Then I had my official launch day, which mainly consisted of my family and friends. As I play in a local band, I always imagined live music at my solo exhibition launch day, so our band’s flute choir created a beautiful ambience amongst my sculptures and the rehabilitating raptors on site.

The support from those in attendance was good. Numbers were fairly low as there were a couple of location drawcards - as the refuge is only open to private bookings - it is not open to the public, there was an entry fee and it was ‘out of the way’ in Tasmanian terms.


I was lucky enough to have pre-sold my very large eagle sculpture - which has become a memorial piece at a local aged care centre. I received a couple of commissions, and have received great feedback. Sales were pretty good, and I sold almost one third of the pieces I had there.

The biggest thing to come out of this experience for me was I saw in myself what I am capable of achieving. Just six months ago I still didn’t know how to make a water fountain, a bird bath, lamps and many other things.

Pushing myself into this solo exhibition has seem me grow as a ceramicist, I figured things out and I see that I can do it! Now I am hungry for the next challenge.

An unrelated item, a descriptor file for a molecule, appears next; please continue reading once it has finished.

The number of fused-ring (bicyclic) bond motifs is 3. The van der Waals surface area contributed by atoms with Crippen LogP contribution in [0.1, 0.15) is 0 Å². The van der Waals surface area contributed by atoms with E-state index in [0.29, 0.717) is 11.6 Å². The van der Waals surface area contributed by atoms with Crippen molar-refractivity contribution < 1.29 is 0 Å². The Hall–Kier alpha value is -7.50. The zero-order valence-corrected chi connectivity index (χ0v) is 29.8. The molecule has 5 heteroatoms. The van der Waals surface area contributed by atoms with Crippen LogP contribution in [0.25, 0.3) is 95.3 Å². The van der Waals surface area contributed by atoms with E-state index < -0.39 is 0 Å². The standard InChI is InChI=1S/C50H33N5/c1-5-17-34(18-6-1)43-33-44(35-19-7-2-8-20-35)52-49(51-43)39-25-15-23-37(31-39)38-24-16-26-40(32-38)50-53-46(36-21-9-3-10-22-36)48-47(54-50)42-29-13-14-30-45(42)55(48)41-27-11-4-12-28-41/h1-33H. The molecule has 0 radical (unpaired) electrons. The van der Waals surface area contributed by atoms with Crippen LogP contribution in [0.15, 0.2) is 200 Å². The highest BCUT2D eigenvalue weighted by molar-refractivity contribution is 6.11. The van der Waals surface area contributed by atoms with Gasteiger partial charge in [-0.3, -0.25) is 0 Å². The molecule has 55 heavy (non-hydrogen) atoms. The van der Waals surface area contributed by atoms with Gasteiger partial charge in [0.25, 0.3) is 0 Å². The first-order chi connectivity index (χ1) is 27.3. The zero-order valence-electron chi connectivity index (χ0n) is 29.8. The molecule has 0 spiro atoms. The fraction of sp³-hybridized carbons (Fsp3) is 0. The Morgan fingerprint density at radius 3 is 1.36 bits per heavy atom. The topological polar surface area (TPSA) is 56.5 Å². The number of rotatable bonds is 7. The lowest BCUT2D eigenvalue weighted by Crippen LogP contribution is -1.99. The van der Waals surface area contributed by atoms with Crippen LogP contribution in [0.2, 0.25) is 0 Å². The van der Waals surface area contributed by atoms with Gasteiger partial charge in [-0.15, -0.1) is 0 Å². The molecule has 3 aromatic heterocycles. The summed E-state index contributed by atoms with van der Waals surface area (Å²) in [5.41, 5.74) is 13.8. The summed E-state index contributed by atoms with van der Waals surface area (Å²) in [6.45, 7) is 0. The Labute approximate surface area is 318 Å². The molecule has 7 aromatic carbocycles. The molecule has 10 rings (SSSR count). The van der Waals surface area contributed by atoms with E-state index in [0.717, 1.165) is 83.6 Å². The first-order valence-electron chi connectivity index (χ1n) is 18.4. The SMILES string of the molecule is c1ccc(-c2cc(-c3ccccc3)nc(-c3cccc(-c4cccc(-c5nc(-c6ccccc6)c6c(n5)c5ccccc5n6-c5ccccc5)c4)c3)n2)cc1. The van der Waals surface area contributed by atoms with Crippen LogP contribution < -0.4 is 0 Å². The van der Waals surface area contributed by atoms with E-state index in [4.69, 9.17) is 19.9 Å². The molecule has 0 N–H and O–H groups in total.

I see that having a month up my sleeve to do all of the logistics and allow for final kiln firings and any unforseen mishaps was a good idea - I am so pleased I did that.

I’m also pleased that I took the time to categorise and photograph everything, as this made it easier when the refuge was selling pieces for me and keeping track of what sold.


I achieved more than I can explain here. There are many smaller personal achievements I received along the way, but the pure scope of work, seeing it on exhibition, talking with people about what I made and having people make the trip to see it was all priceless.

The personal accomplishment in this whole process has been a fantastic experience. Now I can’t wait to organise more solo exhibitions, with new themes to see what I can come up with next!

Thanks for reading...

With LOVE,

Lee-Anne Peters

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1 comment

  • I’m so proud of you, doing all that work whilst keeping up with us ‘regulars’. I’m glad it was a success, you deserve it wholeheartedly. Onwards and upwards 😘❤️😘